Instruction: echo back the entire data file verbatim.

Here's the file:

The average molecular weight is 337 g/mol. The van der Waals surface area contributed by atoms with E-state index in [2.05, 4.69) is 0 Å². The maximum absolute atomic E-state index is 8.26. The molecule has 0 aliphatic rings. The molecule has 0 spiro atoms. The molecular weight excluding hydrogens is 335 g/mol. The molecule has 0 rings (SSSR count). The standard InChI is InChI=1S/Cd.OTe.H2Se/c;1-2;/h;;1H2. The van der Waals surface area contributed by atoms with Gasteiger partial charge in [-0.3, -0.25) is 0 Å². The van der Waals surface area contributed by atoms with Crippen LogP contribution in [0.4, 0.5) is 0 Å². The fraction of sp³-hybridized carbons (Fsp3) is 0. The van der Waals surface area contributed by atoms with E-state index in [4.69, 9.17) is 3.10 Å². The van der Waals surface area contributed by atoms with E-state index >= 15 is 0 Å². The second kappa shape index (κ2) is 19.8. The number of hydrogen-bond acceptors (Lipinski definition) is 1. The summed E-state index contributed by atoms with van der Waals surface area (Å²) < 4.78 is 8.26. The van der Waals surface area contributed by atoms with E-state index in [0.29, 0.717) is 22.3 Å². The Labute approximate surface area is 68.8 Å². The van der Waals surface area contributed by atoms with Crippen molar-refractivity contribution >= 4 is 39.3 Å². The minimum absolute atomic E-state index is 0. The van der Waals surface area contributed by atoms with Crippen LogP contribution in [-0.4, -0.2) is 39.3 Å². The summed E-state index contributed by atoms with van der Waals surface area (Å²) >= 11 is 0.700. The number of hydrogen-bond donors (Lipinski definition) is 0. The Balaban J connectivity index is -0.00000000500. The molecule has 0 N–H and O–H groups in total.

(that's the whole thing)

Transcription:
The average molecular weight is 337 g/mol. The van der Waals surface area contributed by atoms with E-state index in [2.05, 4.69) is 0 Å². The maximum absolute atomic E-state index is 8.26. The molecule has 0 aliphatic rings. The molecule has 0 spiro atoms. The molecular weight excluding hydrogens is 335 g/mol. The molecule has 0 rings (SSSR count). The standard InChI is InChI=1S/Cd.OTe.H2Se/c;1-2;/h;;1H2. The van der Waals surface area contributed by atoms with Gasteiger partial charge in [-0.3, -0.25) is 0 Å². The van der Waals surface area contributed by atoms with Crippen LogP contribution in [0.4, 0.5) is 0 Å². The fraction of sp³-hybridized carbons (Fsp3) is 0. The van der Waals surface area contributed by atoms with E-state index in [4.69, 9.17) is 3.10 Å². The van der Waals surface area contributed by atoms with E-state index >= 15 is 0 Å². The second kappa shape index (κ2) is 19.8. The number of hydrogen-bond acceptors (Lipinski definition) is 1. The summed E-state index contributed by atoms with van der Waals surface area (Å²) < 4.78 is 8.26. The van der Waals surface area contributed by atoms with E-state index in [0.29, 0.717) is 22.3 Å². The Labute approximate surface area is 68.8 Å². The van der Waals surface area contributed by atoms with Crippen molar-refractivity contribution >= 4 is 39.3 Å². The minimum absolute atomic E-state index is 0. The van der Waals surface area contributed by atoms with Crippen LogP contribution in [-0.4, -0.2) is 39.3 Å². The summed E-state index contributed by atoms with van der Waals surface area (Å²) >= 11 is 0.700. The number of hydrogen-bond donors (Lipinski definition) is 0. The Balaban J connectivity index is -0.00000000500. The molecule has 0 N–H and O–H groups in total.